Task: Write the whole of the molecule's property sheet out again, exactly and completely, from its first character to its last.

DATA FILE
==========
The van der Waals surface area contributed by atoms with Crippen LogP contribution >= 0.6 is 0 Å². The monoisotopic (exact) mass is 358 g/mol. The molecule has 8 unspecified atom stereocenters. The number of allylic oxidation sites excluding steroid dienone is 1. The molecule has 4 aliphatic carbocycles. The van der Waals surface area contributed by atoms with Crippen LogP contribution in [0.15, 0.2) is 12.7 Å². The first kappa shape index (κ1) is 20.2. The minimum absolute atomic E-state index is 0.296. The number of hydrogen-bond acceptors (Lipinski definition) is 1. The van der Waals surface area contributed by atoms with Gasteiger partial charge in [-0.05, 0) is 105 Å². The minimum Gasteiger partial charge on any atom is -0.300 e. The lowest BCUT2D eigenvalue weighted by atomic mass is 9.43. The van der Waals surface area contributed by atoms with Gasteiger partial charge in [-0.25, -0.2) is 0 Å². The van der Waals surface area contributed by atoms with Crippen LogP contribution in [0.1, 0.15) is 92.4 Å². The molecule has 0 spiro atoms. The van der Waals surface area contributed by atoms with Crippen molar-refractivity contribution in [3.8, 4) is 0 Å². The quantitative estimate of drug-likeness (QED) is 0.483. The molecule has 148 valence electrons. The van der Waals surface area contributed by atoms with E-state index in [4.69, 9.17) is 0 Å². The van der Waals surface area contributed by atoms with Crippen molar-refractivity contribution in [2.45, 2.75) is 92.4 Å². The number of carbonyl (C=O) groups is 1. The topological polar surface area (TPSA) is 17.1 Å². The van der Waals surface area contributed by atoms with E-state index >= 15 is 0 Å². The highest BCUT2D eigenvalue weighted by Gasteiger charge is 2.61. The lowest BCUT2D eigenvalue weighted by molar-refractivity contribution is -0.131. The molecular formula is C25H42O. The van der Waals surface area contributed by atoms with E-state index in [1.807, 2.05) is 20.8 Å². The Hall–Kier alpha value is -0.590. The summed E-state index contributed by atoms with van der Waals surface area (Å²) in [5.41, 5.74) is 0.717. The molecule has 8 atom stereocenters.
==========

The van der Waals surface area contributed by atoms with Crippen LogP contribution >= 0.6 is 0 Å². The monoisotopic (exact) mass is 358 g/mol. The molecule has 8 unspecified atom stereocenters. The number of allylic oxidation sites excluding steroid dienone is 1. The molecule has 4 aliphatic carbocycles. The van der Waals surface area contributed by atoms with Crippen LogP contribution in [0.15, 0.2) is 12.7 Å². The first kappa shape index (κ1) is 20.2. The minimum absolute atomic E-state index is 0.296. The number of hydrogen-bond acceptors (Lipinski definition) is 1. The van der Waals surface area contributed by atoms with Gasteiger partial charge in [-0.05, 0) is 105 Å². The minimum Gasteiger partial charge on any atom is -0.300 e. The lowest BCUT2D eigenvalue weighted by atomic mass is 9.43. The van der Waals surface area contributed by atoms with Gasteiger partial charge in [-0.25, -0.2) is 0 Å². The van der Waals surface area contributed by atoms with Crippen LogP contribution in [0.1, 0.15) is 92.4 Å². The molecule has 0 spiro atoms. The van der Waals surface area contributed by atoms with Crippen molar-refractivity contribution in [3.8, 4) is 0 Å². The quantitative estimate of drug-likeness (QED) is 0.483. The molecule has 148 valence electrons. The van der Waals surface area contributed by atoms with E-state index in [4.69, 9.17) is 0 Å². The van der Waals surface area contributed by atoms with Crippen molar-refractivity contribution in [2.45, 2.75) is 92.4 Å². The number of carbonyl (C=O) groups is 1. The topological polar surface area (TPSA) is 17.1 Å². The van der Waals surface area contributed by atoms with E-state index >= 15 is 0 Å². The highest BCUT2D eigenvalue weighted by Gasteiger charge is 2.61. The lowest BCUT2D eigenvalue weighted by molar-refractivity contribution is -0.131. The molecular formula is C25H42O. The van der Waals surface area contributed by atoms with E-state index in [1.807, 2.05) is 20.8 Å². The Hall–Kier alpha value is -0.590. The summed E-state index contributed by atoms with van der Waals surface area (Å²) in [5.41, 5.74) is 0.717. The molecule has 8 atom stereocenters.